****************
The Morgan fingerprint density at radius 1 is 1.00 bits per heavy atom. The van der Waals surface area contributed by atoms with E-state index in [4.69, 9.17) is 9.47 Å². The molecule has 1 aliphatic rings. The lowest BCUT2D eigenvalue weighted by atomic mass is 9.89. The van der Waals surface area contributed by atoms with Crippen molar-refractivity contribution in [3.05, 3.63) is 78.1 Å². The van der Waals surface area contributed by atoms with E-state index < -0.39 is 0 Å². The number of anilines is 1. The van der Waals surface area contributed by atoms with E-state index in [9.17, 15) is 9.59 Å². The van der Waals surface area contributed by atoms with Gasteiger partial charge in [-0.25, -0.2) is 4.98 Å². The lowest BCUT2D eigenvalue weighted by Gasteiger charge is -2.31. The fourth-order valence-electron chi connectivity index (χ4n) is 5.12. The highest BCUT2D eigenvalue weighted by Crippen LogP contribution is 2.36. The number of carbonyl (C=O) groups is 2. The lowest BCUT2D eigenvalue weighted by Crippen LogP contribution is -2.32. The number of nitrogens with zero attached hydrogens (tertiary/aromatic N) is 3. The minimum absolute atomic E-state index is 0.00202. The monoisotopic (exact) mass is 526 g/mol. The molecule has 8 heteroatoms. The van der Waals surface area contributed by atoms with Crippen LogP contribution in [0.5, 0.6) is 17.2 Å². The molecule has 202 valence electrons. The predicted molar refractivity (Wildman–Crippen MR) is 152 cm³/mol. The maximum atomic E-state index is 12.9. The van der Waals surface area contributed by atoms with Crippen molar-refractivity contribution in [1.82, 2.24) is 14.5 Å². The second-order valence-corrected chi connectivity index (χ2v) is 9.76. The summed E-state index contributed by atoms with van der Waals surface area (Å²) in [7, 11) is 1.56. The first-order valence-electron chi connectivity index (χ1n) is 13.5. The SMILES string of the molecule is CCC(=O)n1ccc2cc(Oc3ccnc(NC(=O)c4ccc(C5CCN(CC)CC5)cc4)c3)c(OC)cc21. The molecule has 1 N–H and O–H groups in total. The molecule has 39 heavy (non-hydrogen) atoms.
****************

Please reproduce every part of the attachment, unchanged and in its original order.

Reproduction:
The Morgan fingerprint density at radius 1 is 1.00 bits per heavy atom. The van der Waals surface area contributed by atoms with E-state index in [4.69, 9.17) is 9.47 Å². The molecule has 1 aliphatic rings. The lowest BCUT2D eigenvalue weighted by atomic mass is 9.89. The van der Waals surface area contributed by atoms with Crippen molar-refractivity contribution in [3.05, 3.63) is 78.1 Å². The van der Waals surface area contributed by atoms with E-state index < -0.39 is 0 Å². The number of anilines is 1. The van der Waals surface area contributed by atoms with E-state index in [9.17, 15) is 9.59 Å². The van der Waals surface area contributed by atoms with Gasteiger partial charge in [-0.25, -0.2) is 4.98 Å². The lowest BCUT2D eigenvalue weighted by Gasteiger charge is -2.31. The fourth-order valence-electron chi connectivity index (χ4n) is 5.12. The highest BCUT2D eigenvalue weighted by Crippen LogP contribution is 2.36. The number of carbonyl (C=O) groups is 2. The lowest BCUT2D eigenvalue weighted by Crippen LogP contribution is -2.32. The number of nitrogens with zero attached hydrogens (tertiary/aromatic N) is 3. The minimum absolute atomic E-state index is 0.00202. The monoisotopic (exact) mass is 526 g/mol. The molecule has 8 heteroatoms. The van der Waals surface area contributed by atoms with Crippen LogP contribution in [0.5, 0.6) is 17.2 Å². The molecule has 202 valence electrons. The predicted molar refractivity (Wildman–Crippen MR) is 152 cm³/mol. The maximum atomic E-state index is 12.9. The van der Waals surface area contributed by atoms with Crippen molar-refractivity contribution in [1.82, 2.24) is 14.5 Å². The second-order valence-corrected chi connectivity index (χ2v) is 9.76. The summed E-state index contributed by atoms with van der Waals surface area (Å²) in [7, 11) is 1.56. The first-order valence-electron chi connectivity index (χ1n) is 13.5. The SMILES string of the molecule is CCC(=O)n1ccc2cc(Oc3ccnc(NC(=O)c4ccc(C5CCN(CC)CC5)cc4)c3)c(OC)cc21. The molecule has 1 N–H and O–H groups in total. The molecule has 39 heavy (non-hydrogen) atoms.